Acclaim for vaccination delivery breakthrough

Developing a faster, cheaper way to produce vaccines has seen an AgResearch team recognised by a prestigious US scientific publication.

AgResearch Scientist Natalie Parlane, along with co-authors Dr Neil Wedlock and Dr Bryce Buddle, and Massey’s Professor Bernd Rehm had their paper ‘Bacterial polyester inclusions engineered to display vaccine candidate antigens for use as a novel class of safe and efficient vaccine delivery agents’ featured in the American Society for Microbiology’s News Highlights – one of just a handful of papers selected from the Society’s stable of journals.

The research is a collaborative project between the AgResearch team at the Hopkirk Research Institute and Professor Rehm’s group at the Institute of Molecular BioSciences at Massey University.

Professor Rehm’s group firstly developed a technique of getting bacteria to produce tiny polyester beads. These kinds of bioengineered microstructures are increasingly being used in medical sciences, with polyester known to be non-toxic and biodegradable in biomedical applications. These granules can also be engineered to include other things, in this case, a vaccine antigen. The bacterium itself is destroyed, leaving polyester particles that offer a safe and effective means of delivering the vaccine antigen. An advantage is that when antigens are delivered on a nanoparticle like this, they stimulate the immune response more than when delivered alone.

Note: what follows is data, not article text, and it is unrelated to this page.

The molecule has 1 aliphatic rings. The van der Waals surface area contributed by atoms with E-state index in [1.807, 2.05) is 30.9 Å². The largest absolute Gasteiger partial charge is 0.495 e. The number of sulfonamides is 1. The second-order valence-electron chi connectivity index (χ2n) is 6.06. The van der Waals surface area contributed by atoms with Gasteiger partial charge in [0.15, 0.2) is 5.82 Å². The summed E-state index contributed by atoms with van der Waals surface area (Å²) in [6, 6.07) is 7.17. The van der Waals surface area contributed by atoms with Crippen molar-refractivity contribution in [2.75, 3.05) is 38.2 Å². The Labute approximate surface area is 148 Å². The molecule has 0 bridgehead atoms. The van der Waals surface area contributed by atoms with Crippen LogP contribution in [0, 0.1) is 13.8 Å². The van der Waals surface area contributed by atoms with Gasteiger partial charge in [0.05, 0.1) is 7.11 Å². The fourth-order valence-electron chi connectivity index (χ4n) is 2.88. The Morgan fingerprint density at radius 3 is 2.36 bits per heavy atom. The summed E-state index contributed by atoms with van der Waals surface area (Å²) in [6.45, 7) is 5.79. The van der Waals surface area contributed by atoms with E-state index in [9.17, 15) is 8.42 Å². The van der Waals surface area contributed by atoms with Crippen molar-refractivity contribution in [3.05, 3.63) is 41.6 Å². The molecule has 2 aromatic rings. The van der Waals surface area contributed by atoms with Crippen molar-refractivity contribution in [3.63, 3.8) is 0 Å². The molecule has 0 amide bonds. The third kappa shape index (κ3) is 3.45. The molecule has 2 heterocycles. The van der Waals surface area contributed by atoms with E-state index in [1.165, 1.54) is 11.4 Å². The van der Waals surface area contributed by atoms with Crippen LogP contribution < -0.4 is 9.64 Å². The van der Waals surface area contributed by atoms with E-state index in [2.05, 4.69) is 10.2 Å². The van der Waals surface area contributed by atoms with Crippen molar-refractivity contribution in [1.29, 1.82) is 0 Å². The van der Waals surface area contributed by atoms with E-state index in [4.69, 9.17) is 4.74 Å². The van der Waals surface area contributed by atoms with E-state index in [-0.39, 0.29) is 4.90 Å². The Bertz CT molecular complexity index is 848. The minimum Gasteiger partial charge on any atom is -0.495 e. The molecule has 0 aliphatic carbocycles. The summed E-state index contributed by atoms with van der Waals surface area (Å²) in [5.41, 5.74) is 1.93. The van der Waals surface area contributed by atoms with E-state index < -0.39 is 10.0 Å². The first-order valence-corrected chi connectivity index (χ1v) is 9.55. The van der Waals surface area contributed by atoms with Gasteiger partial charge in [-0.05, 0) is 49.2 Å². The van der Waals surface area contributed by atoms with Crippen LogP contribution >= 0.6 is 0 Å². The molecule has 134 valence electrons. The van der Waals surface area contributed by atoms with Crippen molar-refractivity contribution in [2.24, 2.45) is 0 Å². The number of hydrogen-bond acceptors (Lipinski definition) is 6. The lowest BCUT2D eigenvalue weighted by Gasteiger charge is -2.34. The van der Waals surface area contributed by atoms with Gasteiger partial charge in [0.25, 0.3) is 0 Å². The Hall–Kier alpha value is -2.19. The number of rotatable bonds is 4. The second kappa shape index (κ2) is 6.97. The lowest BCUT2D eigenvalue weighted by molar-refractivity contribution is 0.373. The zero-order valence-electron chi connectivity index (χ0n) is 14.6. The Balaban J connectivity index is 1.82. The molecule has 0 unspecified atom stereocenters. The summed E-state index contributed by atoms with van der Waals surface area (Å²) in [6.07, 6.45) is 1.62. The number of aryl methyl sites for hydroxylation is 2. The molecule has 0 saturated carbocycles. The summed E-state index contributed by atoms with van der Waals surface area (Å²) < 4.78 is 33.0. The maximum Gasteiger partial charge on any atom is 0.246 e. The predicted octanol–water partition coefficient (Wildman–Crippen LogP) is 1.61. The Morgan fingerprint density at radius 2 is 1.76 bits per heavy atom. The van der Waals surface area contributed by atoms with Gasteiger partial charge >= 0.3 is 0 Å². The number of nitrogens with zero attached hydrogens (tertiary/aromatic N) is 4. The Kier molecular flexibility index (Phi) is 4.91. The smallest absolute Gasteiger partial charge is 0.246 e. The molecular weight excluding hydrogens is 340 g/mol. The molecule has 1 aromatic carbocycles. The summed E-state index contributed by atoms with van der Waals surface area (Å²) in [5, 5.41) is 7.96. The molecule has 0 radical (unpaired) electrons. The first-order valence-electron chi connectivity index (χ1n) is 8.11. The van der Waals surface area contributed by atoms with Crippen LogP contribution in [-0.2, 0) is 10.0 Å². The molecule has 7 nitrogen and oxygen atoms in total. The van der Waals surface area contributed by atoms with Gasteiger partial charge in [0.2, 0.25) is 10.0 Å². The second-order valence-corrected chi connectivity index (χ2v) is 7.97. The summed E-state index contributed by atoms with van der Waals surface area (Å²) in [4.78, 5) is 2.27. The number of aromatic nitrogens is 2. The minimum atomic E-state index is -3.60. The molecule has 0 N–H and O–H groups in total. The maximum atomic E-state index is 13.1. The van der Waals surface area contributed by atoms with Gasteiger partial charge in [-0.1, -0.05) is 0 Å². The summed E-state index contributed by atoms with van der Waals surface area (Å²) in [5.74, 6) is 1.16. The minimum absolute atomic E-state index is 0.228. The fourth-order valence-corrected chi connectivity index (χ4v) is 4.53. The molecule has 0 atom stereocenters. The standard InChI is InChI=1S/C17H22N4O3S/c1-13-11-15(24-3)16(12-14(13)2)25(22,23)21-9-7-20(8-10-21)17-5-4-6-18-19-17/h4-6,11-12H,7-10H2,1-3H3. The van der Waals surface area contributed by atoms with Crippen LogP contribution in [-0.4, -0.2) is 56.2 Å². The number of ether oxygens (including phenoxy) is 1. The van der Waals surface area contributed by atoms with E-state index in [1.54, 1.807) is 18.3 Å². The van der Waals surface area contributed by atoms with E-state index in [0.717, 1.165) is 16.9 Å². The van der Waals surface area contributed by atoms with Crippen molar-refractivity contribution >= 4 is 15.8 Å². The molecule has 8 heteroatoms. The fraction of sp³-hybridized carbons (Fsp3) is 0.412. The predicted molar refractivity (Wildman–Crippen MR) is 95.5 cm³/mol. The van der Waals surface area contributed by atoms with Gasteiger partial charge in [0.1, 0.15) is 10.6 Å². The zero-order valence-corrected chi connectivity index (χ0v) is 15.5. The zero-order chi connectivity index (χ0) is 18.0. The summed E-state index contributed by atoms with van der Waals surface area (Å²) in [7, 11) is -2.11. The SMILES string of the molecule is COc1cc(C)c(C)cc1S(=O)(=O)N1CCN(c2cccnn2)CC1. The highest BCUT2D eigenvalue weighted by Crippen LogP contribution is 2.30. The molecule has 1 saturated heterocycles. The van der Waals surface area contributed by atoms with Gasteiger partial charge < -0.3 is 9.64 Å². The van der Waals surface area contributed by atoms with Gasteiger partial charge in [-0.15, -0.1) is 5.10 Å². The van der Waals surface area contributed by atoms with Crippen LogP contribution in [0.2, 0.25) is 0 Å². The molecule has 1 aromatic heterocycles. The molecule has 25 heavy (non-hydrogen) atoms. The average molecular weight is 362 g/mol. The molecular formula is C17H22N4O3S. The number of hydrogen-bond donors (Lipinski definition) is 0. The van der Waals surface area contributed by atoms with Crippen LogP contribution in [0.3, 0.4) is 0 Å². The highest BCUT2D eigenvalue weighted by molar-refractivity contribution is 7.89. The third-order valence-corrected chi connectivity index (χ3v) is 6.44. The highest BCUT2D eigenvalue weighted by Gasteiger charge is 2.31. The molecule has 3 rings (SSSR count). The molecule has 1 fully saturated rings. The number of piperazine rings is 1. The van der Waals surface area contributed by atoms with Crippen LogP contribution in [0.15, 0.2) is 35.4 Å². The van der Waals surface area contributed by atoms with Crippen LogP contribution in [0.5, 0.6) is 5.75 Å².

Natalie then applied this system to deliver a TB vaccine in animal studies. The most exciting thing about this system is its versatility, however, because the particles could be engineered to produce antigens for any type of disease that needs a vaccine. Another exciting area of development could be a ‘multivalent’ vaccine, where two or more disease antigens are included in the granule.

The beauty of this discovery is the speed and cost of production. In the past, disease antigens were created by firstly producing bacteria or yeast to make large quantities of a single viral or bacterial protein, at huge expense and fraught with difficulty. This novel method, where the bacteria produces the polyester particles with the antigens all together in a simple, quick, one-step process is a world first, and a breakthrough for producing low unit-cost vaccinations.

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